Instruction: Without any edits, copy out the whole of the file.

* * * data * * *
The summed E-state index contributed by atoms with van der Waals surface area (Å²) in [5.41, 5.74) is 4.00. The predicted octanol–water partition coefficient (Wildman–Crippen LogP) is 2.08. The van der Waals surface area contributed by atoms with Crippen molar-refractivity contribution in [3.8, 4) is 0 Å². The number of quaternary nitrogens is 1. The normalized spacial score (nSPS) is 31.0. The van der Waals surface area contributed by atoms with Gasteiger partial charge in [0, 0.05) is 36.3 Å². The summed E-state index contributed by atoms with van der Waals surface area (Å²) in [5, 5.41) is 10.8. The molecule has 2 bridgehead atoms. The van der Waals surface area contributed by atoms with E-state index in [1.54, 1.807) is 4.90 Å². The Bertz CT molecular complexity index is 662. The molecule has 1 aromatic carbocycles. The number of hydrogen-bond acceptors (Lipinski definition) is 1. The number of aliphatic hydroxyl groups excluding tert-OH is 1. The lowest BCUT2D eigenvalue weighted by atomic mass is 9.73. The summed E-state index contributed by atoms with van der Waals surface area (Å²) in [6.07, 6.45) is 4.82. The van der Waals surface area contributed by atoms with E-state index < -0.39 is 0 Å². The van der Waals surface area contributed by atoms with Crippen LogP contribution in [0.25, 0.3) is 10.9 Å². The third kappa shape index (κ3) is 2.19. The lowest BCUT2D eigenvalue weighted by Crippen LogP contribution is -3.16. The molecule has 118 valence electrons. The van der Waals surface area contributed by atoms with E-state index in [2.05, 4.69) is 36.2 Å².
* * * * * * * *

The summed E-state index contributed by atoms with van der Waals surface area (Å²) in [5.41, 5.74) is 4.00. The predicted octanol–water partition coefficient (Wildman–Crippen LogP) is 2.08. The van der Waals surface area contributed by atoms with Crippen molar-refractivity contribution in [3.8, 4) is 0 Å². The number of quaternary nitrogens is 1. The normalized spacial score (nSPS) is 31.0. The van der Waals surface area contributed by atoms with Gasteiger partial charge in [0, 0.05) is 36.3 Å². The summed E-state index contributed by atoms with van der Waals surface area (Å²) in [5, 5.41) is 10.8. The molecule has 2 bridgehead atoms. The van der Waals surface area contributed by atoms with E-state index in [1.54, 1.807) is 4.90 Å². The Bertz CT molecular complexity index is 662. The molecule has 1 aromatic carbocycles. The number of hydrogen-bond acceptors (Lipinski definition) is 1. The number of aliphatic hydroxyl groups excluding tert-OH is 1. The lowest BCUT2D eigenvalue weighted by atomic mass is 9.73. The summed E-state index contributed by atoms with van der Waals surface area (Å²) in [6.07, 6.45) is 4.82. The van der Waals surface area contributed by atoms with E-state index < -0.39 is 0 Å². The van der Waals surface area contributed by atoms with Crippen LogP contribution in [0.25, 0.3) is 10.9 Å². The third kappa shape index (κ3) is 2.19. The lowest BCUT2D eigenvalue weighted by Crippen LogP contribution is -3.16. The molecule has 118 valence electrons. The van der Waals surface area contributed by atoms with E-state index in [2.05, 4.69) is 36.2 Å².